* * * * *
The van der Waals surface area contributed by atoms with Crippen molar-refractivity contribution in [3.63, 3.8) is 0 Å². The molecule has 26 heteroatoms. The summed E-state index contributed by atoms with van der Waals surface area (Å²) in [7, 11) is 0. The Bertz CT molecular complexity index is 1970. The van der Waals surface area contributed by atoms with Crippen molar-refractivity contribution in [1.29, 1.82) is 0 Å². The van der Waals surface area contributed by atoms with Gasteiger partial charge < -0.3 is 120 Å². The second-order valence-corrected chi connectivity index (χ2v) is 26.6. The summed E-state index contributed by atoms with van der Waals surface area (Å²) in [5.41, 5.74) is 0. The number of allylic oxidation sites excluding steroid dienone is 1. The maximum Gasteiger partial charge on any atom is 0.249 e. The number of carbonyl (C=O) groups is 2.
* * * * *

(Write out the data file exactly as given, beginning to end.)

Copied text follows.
The van der Waals surface area contributed by atoms with Crippen molar-refractivity contribution in [3.63, 3.8) is 0 Å². The molecule has 26 heteroatoms. The summed E-state index contributed by atoms with van der Waals surface area (Å²) in [7, 11) is 0. The Bertz CT molecular complexity index is 1970. The van der Waals surface area contributed by atoms with Crippen molar-refractivity contribution in [1.29, 1.82) is 0 Å². The van der Waals surface area contributed by atoms with Gasteiger partial charge < -0.3 is 120 Å². The second-order valence-corrected chi connectivity index (χ2v) is 26.6. The summed E-state index contributed by atoms with van der Waals surface area (Å²) in [5.41, 5.74) is 0. The number of allylic oxidation sites excluding steroid dienone is 1. The maximum Gasteiger partial charge on any atom is 0.249 e. The number of carbonyl (C=O) groups is 2.